Fertilizer shipments to Brazil stabilize or fall as cost concerns weigh – Yara executive

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A farm worker drives a tractor spreading fertilizer in a soybean field, near Brasilia, Brazil, February 15, 2022.REUTERS/Adriano Machado/File Photo

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SAO PAULO, Aug 4 (Reuters) – Fertilizer deliveries to Brazilian farmers will level off or fall in 2022, an official at Yara YAR.OL, a major Norwegian supplier, told Reuters on Thursday, citing a global price hike that is driving also logistical bottlenecks.

Crop nutrient shipments have been rising steadily since at least 2019, according to data from Brazilian industry group Anda, after jumping 13% to 45.8 million tonnes at the end of 2021.

“In recent years, we’ve seen impressive market growth,” said Maicon Cossa, vice president of sales for Brazil at Yara, one of the country’s top three fertilizer companies. “This year we see the market tending to be stable or maybe even a bit smaller than in 2021.”

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Factors behind a potential reduction include higher prices after the threat of war-related supply disruptions in Ukraine, which triggered sanctions against Russia, a major fertilizer exporter, and caused a increase in Brazilian imports from countries such as Canada.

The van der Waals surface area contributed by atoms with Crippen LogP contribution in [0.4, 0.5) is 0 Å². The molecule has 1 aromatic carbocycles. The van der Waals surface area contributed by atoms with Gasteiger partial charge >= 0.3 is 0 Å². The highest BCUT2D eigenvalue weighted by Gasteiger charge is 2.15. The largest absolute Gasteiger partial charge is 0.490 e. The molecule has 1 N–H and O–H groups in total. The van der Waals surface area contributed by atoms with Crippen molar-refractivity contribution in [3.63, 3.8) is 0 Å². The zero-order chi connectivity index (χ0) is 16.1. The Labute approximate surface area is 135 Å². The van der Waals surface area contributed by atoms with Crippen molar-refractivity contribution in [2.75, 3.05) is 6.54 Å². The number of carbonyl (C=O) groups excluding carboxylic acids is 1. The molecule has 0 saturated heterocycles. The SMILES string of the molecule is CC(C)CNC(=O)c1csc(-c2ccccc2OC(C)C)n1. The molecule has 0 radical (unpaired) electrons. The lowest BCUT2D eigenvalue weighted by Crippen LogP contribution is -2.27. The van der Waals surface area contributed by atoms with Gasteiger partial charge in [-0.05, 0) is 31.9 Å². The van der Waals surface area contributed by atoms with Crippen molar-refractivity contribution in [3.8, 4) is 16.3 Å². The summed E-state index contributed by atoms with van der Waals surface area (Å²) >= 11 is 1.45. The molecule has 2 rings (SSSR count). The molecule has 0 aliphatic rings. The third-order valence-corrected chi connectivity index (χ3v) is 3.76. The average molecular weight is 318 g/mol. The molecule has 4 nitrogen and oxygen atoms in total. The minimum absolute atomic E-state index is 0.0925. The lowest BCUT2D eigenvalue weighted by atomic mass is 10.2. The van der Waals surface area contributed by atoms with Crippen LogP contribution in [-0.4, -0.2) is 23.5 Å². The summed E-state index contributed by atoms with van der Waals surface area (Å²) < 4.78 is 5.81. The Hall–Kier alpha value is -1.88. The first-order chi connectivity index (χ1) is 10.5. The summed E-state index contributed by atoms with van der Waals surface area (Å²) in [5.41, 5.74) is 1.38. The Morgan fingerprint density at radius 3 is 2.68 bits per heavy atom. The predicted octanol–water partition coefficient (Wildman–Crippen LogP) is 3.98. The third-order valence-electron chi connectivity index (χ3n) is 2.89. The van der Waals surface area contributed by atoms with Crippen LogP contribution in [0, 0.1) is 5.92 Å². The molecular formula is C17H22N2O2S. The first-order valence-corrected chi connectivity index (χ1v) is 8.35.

Brazil imported 23.6 million tons of crop nutrients up to July, including potash and formulated products containing NPK, an increase of 15.5% compared to the same period last year. one year old. In value terms, the import bill rose 175.3% to $16.1 billion, according to government data.

Even amid a surge in imports, Brazilian fertilizer shipments in May fell 4.7% to 3.2 million tonnes, Anda said.

“On the one hand, the specter of (fertilizer) shortages caused by war has disappeared,” Cossa said. But getting produce in and shipping to the farm is going to be a challenge, he added.

Cossa said Brazilian farmers have delayed fertilizer orders this year, affecting port unloading operations on the eve of Brazil’s planting season. A drop in fertilizer applications is a possibility, he said.

Brazil depends on imports for about 85% of its fertilizer needs.

In July, Yara temporarily shut down a blending unit in southern Brazil, blaming war-related supply disruptions in Ukraine. To avoid Russian suppliers despite the sanctions, Yara’s Brazilian arm has sought to import more from its own sites in Europe, as well as from Morocco, Israel and North America, Cossa said.

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Reporting by Ana Mano Additional reporting by Marcela Ayres Editing by Frances Kerry

Our standards: The Thomson Reuters Trust Principles.

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